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Research in African Literatures 33.1 (2002) 153-177



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A Select Bibliography of Southern Bantu Praise Poetry

David M. Westley


Praise poetry has a special place in southern Africa. The familiar bombastic, histrionic praise poet of the Southern Bantu is at his height in this region. Known mostly for its use as the poetry of kings, praise poetry is, however, the territory of the commoner as well. Young boys in the fields learn to sing their own praises and the praises of others and the items praised include cattle as well as inanimate objects such as bicycles and trains. The term praise poetry may be a misnomer since it can be used to lambaste as well as laud a figure. Indeed much of its power lies in its ability to criticize.

The collection of praise poetry began with a garbled version of the Zulu praises of Dingane gathered by T. Arbousset and F. Daumas (127) and published in 1842. The appearance of lengthy collections of praise poetry in print did not begin in earnest until the publications of Walter B. Rubusana (124) in Xhosa, Z. D. Mangoaela (69) in Southern Sotho, and James Stuart (173) in Zulu. It was not until the 1960s and later that abbreviated collections of praise poetry in book-length form were published in the Oxford Library of African Literature. Some of these collections were based on the original books referred to above. These include the Tswana work of I. Schapera (87), Stuart's Izibongo (172),and M. Damane and P. B. Sanders's Sotho collection (60). They contained explanatory material and interpretations of the more arcane passages that are a feature of the poetry. Stuart's Izibongo also contained an analysis based on the MA thesis of Mazisi (then Raymond) Kunene (153). The texts were treated as fixed, however, and no attempt was made to account for the performance aspects of the poetry. But one work stood out. This was Daniel P. Kunene's work on Sotho praise poetry that he designated as "heroic poetry" (62). This work provided a morphology of the Sotho praise poem that revealed the interlocking of word patterns using a linear approach that made the structure of the poetry much more clear. Still, these writers did not deal with performance since their texts were fixed.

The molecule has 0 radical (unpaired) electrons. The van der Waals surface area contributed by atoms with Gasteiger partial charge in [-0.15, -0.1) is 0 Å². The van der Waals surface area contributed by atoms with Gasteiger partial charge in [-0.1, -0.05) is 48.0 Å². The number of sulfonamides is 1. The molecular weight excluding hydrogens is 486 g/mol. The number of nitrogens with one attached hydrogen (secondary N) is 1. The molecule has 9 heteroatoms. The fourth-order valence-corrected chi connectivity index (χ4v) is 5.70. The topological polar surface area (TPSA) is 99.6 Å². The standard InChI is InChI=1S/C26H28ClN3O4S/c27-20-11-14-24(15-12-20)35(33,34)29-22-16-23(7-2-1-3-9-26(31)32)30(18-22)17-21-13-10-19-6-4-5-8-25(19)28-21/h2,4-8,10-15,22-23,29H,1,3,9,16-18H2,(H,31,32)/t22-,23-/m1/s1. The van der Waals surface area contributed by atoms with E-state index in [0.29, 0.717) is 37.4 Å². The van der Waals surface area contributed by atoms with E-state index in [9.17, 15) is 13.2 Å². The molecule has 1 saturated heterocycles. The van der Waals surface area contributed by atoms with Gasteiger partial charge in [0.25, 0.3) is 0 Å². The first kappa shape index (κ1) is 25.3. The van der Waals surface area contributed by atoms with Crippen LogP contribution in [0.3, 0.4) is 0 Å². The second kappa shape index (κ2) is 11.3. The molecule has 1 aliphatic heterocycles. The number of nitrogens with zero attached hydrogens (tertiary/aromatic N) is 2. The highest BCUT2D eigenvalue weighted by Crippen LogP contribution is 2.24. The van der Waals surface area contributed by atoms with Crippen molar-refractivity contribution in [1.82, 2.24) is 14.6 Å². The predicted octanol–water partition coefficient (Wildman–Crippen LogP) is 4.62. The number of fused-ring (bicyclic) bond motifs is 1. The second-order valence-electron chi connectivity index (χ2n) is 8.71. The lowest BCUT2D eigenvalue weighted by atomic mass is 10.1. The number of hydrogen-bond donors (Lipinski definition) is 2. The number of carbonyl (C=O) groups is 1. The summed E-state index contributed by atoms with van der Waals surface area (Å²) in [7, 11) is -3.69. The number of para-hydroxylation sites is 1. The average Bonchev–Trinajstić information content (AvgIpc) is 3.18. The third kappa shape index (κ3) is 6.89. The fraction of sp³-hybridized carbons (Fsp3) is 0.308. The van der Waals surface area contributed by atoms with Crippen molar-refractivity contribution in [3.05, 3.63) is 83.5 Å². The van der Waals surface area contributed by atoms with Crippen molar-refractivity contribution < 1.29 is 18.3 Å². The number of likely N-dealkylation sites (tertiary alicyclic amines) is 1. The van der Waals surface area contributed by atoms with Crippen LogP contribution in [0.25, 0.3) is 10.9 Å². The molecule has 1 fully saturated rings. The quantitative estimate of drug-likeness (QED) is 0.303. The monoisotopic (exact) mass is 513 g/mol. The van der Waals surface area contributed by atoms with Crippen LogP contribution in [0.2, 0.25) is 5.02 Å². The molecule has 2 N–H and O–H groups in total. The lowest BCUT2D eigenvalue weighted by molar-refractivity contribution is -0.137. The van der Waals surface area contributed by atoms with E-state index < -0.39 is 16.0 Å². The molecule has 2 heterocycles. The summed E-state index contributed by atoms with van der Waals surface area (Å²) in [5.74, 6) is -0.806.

This changed with a new generation of scholars. The work of Jeff Opland on Xhosa traditions, which he used to investigate early English poetry as well as to comment on the live tradition of modern praise poetry, began a new chapter in the study of Southern Bantu praise poetry. It was accompanied by the work of Liz Gunner, to whom the performance aspect of praise poetry in Zulu is paramount .

This research was based to a large extent on the work of Albert Lord and Milman Parry who, in the 1930s, used the Serbo-Croatian guslar tradition of modern oral epic to investigate the works of Homer as orally produced epics rather than written literature. This research first received full attention with the publication of Lord's The Singer of Tales in 1960. In it [End Page 153] Lord argued that oral epics are composed of formulaic language and set themes. Lord's work began a theoretical revolution in how scholars viewed the written word versus the spoken word, literate societies versus oral societies. Theorists such as Eric Havelock, Walter Ong, Marshall McLuhan, and Jack Goody made an absolute distinction between the oral and the written, maintaining that a poet could not function in both worlds simultaneously. A second belief was that oral poets did not memorize, but composed spontaneously.

A major finding of Opland, however, was that Xhosa praise poets can and do compose in both the oral and written modes. Two examples will suffice. In the first (114) the poet D. L. P. Yali- Manisi praises chief Mangezulu in three different versions. Wanting to publish his work, he excised a large segment that he feared would be offensive to the publishers since it dealt with a notorious incident in Xhosa history. He...

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Additional Information

ISSN
1527-2044
Print ISSN
0034-5210
Pages
pp. 153-177
Launched on MUSE
2002-02-01
Open Access
No
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